Partnership is key
Across both of these pillars is a common theme, and that is collaboration. In fact, this is one of Brisbane Airport’s key values (care, communication, and courage are the others in case you were wondering. Together they make up our “4 C’s”). BNE would not have been able to achieve what it has to date without the support of our key stakeholders. Early in the recovery, the Aviation Attraction Investment Fund (AAIF) was established by the Queensland Government in conjunction with four key airport partners throughout the state. The programme has supported almost all returning and new routes at the airport with allocations of marketing funds and performance incentives. Our tourism and trade partnerships with Tourism and Events Queensland, Trade and Invest Queensland, and the Brisbane Economic Development Agency have been instrumental in either providing funding, resources, expertise, or a combination thereof to support the recovery. It has been a tremendous team effort and a good take away for the reader; route development cannot be done alone and working with key partners, including airlines, is critical.
What the future holds for BNE
BNE’s aviation business development team is divided into two work streams: aviation development and aviation marketing and partnerships. Quite simply the former chases the seats and the latter fills them. Both teams work extremely close with one another and together, they develop a seven-pillar strategy that aims to unlock BNE’s current strengths in the market while setting the scene for future growth. BNE’s geographic position is central to a number of these pillars. In several key markets, BNE has a distance advantage over other Australian airports in connecting key traffic flows, namely from Asia into Oceania and the domestic market. BNE is looking to capitalise on this further in the future to increase the airport’s attractiveness as a hub. Additionally, BNE’s proximity to SE Asia and key pacific markets opens up growth opportunities as the A220 and A321XLR’s come into airline fleets that are not available to other airports.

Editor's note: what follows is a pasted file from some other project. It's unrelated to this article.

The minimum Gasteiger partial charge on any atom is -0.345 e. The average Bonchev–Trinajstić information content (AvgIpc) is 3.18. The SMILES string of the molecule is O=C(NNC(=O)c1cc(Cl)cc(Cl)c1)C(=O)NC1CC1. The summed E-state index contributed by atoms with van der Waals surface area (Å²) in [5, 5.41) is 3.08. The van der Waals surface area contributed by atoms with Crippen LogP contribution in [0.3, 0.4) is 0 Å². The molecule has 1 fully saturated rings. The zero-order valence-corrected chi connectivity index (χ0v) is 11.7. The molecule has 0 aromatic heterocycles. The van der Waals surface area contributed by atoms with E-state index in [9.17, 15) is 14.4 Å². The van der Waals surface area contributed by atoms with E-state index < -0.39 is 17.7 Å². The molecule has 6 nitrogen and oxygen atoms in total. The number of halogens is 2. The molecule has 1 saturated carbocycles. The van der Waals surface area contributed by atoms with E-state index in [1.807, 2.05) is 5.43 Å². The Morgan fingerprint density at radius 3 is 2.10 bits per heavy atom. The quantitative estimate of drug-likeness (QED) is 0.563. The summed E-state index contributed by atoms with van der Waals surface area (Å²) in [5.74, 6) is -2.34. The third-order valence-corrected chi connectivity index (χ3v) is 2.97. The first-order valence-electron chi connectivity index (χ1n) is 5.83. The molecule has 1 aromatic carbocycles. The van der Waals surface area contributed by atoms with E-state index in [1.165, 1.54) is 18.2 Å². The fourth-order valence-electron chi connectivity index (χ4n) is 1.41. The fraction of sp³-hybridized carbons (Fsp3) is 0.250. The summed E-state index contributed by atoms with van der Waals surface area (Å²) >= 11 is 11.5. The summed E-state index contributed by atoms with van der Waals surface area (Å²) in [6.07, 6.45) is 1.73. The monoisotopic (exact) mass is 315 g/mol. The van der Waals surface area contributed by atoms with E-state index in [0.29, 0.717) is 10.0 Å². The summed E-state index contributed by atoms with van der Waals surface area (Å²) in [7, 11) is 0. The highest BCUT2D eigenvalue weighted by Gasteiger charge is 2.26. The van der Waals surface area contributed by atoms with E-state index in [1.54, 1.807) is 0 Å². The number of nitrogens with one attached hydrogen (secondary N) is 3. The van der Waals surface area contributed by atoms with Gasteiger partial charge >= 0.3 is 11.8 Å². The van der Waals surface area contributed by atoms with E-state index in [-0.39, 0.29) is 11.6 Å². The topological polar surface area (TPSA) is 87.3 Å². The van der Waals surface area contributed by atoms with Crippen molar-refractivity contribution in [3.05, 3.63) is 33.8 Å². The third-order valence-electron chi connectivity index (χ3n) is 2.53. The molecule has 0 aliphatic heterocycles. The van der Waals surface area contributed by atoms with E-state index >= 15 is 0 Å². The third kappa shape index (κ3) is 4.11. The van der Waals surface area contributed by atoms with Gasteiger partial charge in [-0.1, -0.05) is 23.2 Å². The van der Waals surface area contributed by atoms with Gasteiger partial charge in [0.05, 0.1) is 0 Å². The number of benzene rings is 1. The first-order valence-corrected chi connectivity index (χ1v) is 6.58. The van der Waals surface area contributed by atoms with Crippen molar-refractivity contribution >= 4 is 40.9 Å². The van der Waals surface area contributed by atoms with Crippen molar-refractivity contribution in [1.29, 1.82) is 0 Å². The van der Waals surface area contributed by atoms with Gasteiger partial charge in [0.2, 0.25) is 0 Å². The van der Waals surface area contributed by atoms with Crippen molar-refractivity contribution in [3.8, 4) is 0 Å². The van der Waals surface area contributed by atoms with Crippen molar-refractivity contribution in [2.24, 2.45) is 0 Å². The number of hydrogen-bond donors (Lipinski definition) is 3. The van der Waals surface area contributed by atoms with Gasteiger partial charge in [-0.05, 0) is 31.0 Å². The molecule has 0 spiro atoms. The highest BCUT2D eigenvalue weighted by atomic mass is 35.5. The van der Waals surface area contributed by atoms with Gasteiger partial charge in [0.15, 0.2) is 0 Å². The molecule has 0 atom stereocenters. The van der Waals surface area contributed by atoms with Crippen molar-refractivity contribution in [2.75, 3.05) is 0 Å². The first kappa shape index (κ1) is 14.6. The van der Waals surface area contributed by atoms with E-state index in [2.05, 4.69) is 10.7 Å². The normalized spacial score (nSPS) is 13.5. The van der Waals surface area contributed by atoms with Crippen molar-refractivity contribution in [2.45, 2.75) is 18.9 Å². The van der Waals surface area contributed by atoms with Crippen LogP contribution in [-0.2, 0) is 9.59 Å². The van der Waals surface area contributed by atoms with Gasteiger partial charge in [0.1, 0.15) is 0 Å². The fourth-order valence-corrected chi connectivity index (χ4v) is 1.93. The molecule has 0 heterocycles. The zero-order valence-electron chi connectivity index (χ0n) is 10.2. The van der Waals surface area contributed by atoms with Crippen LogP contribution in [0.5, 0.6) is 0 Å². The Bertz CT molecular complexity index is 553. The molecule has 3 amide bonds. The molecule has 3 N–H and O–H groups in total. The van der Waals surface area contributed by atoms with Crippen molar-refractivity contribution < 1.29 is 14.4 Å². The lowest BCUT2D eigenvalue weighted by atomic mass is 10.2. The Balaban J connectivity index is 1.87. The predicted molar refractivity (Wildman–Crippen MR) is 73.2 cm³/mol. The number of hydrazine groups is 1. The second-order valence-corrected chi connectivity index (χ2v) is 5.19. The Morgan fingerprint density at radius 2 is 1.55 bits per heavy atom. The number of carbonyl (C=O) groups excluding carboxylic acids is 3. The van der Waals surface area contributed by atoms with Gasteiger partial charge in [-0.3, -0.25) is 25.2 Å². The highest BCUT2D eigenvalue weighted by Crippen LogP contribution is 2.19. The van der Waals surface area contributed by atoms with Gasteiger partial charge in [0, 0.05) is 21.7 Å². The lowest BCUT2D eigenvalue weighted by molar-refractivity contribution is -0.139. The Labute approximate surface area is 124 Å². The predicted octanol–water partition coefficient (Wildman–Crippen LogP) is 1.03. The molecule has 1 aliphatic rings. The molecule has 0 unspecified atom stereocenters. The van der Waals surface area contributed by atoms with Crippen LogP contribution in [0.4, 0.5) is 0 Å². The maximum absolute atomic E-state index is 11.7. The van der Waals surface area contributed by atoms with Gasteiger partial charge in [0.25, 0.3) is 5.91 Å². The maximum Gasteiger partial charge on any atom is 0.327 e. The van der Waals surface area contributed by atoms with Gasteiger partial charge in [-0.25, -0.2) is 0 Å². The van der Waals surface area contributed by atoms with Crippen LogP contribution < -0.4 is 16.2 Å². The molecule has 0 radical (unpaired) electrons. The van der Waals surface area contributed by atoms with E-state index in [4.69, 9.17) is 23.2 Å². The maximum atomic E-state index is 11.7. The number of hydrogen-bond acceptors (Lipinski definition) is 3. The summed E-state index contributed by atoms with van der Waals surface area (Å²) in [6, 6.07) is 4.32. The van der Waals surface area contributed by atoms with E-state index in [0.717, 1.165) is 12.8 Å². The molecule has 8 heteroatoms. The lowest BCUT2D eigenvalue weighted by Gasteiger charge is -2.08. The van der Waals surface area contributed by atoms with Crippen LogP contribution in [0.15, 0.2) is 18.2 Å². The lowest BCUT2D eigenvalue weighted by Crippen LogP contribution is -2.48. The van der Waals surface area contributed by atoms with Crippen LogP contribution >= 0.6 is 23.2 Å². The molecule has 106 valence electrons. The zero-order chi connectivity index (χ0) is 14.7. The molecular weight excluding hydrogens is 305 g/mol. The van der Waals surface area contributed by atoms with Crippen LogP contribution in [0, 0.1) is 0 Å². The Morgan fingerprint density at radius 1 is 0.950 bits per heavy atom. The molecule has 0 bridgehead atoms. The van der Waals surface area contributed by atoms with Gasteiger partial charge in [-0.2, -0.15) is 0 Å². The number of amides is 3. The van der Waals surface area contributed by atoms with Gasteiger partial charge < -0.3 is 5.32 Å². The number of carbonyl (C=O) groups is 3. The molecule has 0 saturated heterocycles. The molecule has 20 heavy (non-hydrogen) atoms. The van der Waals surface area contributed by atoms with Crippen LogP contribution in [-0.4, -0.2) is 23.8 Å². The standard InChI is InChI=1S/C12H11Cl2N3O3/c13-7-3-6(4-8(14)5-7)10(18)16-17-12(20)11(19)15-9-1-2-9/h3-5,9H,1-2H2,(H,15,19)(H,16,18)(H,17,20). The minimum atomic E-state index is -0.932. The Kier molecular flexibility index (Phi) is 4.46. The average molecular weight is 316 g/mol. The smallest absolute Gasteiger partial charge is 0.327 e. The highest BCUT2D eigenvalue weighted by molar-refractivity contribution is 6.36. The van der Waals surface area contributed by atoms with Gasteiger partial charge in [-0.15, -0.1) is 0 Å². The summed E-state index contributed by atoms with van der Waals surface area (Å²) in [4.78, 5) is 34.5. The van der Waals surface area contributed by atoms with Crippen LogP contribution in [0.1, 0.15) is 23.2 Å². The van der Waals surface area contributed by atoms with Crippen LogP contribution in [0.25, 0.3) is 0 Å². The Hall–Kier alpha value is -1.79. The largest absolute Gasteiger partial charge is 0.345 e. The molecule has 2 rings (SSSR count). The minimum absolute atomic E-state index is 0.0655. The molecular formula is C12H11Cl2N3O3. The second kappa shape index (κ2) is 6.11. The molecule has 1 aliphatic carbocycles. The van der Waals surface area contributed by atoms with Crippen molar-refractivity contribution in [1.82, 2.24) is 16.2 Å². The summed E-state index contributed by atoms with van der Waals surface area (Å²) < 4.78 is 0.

Building towards the Brisbane Olympics in 2032, expect to see more great things from the BNE team and its partners. The destination has something tremendous to offer to the world and more airlines are realising the opportunity here. To say we’re excited is an understatement.
About the author
Anthony Cicuttini, SVP and Head of Aviation Development
Anthony Cicuttini is the SVP and Head of Aviation Development at Brisbane Airport Corporation where he leads a team of talented aviation business development managers and analysts to attract airline capacity to the airport. Prior to this, he was Managing Director of Redwater Consulting Group, a specialist aviation strategy consultancy focusing on forecasting and economics.
Originally from Canada, Anthony relocated to Australia permanently in 2011 having worked overseas prior in Dubai and Malaysia in support of terminal development and airport planning projects. He holds an Advanced Diploma and a Masters Degree in Aviation Management from Georgian College and Griffith University respectively. Through his consulting roles, he has completed projects in over in 20 countries.
Go to Source...